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Brussels is finding its cruising speed again after the Christmas break. This week the priorities of Latvia’s EU Council Presidency were outlined to the various parliamentary committees by respective Latvian ministers. It was the opportunity for MEPs to discuss the priorities which were formally presented to them last week in Strasbourg.

A number of new initiatives have been passed this week which may be seen as responding to citizen’s demands. The ENVI committee adopted a resolution calling for country of origin labelling of meat in processed foods. They called on the European Commission, which published a report on the issue in late 2013, to come up with legislative proposals in order to rebuild consumer confidence in the wake of the horse meat scandal and other food fraud cases. This comes one week after MEPs backed new legislation to allow EU member states to restrict or ban the cultivation of crops containing genetically modified organisms (GMOs) on their own territory.

On Wednesday we learnt of the passing of Leon Brittan, former European Commissioner for competition, trade and external affairs. His influence over EU politics was highlighted in a statement by EU Commission President Jean-Claude Juncker who noted that he “will miss the man who made an important contribution to making the EU what it is today”.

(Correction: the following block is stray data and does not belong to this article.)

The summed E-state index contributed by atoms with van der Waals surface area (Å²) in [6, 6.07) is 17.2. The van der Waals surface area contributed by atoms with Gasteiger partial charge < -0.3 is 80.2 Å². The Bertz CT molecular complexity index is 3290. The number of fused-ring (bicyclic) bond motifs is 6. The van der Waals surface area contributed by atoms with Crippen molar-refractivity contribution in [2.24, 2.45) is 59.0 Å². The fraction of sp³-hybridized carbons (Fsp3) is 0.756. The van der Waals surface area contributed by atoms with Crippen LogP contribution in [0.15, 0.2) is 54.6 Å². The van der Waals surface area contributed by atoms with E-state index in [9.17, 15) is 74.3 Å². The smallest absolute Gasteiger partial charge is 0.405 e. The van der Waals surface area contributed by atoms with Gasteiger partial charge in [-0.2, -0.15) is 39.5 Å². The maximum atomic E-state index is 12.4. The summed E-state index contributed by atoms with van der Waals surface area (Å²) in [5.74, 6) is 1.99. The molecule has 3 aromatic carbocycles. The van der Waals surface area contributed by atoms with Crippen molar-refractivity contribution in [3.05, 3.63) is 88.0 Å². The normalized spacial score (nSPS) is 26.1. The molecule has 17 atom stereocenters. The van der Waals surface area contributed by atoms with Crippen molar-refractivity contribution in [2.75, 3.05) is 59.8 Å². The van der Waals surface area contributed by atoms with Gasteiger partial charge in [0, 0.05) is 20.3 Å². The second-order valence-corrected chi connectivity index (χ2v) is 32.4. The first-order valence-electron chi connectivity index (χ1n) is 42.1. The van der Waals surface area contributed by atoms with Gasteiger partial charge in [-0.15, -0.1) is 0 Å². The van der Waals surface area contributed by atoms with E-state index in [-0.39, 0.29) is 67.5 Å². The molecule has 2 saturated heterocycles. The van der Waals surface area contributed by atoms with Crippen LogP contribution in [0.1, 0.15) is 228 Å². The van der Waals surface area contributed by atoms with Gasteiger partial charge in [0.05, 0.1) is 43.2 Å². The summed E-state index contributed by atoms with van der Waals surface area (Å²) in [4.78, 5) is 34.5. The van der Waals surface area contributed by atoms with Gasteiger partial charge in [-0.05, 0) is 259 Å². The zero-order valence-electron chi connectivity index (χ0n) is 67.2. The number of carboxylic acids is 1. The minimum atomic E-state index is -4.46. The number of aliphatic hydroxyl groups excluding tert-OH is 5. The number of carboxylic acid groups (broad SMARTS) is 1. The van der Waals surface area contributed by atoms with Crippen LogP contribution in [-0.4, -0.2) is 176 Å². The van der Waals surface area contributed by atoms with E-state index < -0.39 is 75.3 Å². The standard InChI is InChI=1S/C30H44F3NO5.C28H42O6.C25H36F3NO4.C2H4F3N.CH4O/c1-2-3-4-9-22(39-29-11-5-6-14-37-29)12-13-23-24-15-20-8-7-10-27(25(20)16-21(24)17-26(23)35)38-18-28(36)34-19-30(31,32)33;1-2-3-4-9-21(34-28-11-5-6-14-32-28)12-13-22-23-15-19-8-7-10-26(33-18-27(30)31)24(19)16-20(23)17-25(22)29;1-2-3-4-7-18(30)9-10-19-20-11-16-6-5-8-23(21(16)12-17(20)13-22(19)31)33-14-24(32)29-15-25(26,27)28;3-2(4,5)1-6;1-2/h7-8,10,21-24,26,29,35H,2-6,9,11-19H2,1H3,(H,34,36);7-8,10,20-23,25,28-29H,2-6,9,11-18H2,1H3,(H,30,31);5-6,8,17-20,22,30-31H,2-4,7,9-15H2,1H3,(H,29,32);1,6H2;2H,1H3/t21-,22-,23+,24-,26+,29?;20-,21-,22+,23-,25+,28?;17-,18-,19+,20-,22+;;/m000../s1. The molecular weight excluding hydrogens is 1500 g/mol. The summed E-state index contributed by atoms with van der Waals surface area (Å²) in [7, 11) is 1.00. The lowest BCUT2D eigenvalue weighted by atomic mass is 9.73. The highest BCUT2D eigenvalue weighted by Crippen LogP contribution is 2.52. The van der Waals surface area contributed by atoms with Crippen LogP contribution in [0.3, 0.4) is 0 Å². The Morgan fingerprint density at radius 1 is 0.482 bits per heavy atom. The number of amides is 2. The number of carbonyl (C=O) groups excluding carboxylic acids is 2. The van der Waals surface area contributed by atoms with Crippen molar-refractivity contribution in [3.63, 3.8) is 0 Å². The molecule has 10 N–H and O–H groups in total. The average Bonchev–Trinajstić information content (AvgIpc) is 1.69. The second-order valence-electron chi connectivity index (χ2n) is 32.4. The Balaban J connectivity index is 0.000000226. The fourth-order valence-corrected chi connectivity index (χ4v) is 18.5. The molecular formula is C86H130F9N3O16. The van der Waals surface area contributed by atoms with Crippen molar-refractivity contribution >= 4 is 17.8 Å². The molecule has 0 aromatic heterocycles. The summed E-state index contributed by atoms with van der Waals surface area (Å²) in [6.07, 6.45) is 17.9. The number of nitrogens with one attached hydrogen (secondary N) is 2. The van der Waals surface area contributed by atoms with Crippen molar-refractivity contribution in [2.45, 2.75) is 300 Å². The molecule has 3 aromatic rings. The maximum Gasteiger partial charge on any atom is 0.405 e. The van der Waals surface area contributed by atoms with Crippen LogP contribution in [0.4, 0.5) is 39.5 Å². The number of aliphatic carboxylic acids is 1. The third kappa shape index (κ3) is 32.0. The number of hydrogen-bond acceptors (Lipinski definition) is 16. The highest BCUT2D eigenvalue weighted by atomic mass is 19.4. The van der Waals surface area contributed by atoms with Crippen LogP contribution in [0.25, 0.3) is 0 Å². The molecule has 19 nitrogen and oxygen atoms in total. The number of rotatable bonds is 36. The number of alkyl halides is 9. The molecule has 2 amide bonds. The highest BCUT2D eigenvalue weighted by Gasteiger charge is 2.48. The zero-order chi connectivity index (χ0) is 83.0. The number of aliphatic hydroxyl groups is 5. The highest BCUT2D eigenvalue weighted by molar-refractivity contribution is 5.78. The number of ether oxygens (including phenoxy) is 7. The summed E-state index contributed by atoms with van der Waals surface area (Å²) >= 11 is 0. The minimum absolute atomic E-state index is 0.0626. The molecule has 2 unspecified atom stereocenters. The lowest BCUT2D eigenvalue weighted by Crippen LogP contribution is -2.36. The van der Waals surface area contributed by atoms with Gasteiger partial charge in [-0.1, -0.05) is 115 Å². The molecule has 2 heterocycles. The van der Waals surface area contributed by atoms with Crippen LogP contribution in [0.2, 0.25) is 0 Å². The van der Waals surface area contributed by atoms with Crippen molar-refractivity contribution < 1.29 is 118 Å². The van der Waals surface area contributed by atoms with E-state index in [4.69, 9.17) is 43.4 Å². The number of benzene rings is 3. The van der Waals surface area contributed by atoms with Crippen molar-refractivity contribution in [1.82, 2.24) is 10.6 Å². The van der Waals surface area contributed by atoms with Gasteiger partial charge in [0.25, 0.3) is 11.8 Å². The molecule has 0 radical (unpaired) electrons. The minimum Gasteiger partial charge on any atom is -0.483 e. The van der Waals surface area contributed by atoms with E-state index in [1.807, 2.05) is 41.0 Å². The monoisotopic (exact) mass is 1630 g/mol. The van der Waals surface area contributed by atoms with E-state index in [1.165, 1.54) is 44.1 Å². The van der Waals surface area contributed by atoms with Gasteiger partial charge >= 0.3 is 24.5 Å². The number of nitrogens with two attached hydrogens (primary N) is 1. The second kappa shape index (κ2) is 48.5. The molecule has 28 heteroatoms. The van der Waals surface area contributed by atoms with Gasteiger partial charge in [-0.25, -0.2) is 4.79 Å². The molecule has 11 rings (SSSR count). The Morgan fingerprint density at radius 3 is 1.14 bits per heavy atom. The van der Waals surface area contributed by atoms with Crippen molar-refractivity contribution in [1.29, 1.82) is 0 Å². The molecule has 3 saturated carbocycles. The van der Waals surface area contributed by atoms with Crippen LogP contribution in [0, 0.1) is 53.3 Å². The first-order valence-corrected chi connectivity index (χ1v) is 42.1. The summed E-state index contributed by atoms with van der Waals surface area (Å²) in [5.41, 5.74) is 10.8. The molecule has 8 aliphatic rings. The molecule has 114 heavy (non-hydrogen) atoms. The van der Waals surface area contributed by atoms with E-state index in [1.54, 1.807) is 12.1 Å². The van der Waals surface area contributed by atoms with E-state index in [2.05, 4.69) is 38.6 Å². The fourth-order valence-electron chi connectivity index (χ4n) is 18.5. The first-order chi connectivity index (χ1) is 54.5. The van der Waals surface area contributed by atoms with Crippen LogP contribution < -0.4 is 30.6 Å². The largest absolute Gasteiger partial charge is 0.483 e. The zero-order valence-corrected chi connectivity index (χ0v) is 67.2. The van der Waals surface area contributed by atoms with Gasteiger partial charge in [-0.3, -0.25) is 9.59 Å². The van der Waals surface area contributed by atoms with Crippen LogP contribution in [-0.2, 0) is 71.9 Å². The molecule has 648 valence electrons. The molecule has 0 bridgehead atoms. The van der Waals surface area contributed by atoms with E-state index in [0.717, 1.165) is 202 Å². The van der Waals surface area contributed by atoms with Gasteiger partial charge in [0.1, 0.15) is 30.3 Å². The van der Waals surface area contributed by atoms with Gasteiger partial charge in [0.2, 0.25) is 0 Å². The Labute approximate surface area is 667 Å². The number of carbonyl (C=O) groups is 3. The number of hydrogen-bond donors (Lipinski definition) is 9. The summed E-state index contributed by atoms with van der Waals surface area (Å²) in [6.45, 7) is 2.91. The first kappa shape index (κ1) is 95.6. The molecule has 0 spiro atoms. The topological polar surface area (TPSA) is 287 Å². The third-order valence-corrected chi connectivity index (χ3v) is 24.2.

In what came as a provocative move for the Parliament and national environment ministers, the Commission decided to scrap the Circular Economy package. The package of six different bills which was developed under the Barroso Commission was intended to increase recycling levels and tighten rules on incineration and landfill. The Commission intends to re-table the package in the next few months and promises that it will be more ambitious. This is a very bold move from the Juncker Commission which is currently culling pending legislation as part of a drive to cut red tape.

The big news on Thursday though was Mario Draghi’s quantitative easing announcement. The European Central Bank (ECB) launched a government bond-buying programme which will pump hundreds of billions of new money into the eurozone economy. The ECB will buy government bonds from this March until the end of September 2016. The new quantitative easing programme will pump €60 billion a month into the economy, meaning a total of more than €1 trillion will have been created by the end of the programme. This came at an important moment, three days before the Greek general elections which Syriza, the left-wing opposition party, may win. The party has run on a pledge to end austerity policies and to renegotiate the country's debt; a pledge which some see as having the potential to result in a Grexit.

All eyes will be on Greece this Sunday as voters head to the polling stations. The results of this election could potentially have a big impact on EU politics and will surely lead next week’s headlines.

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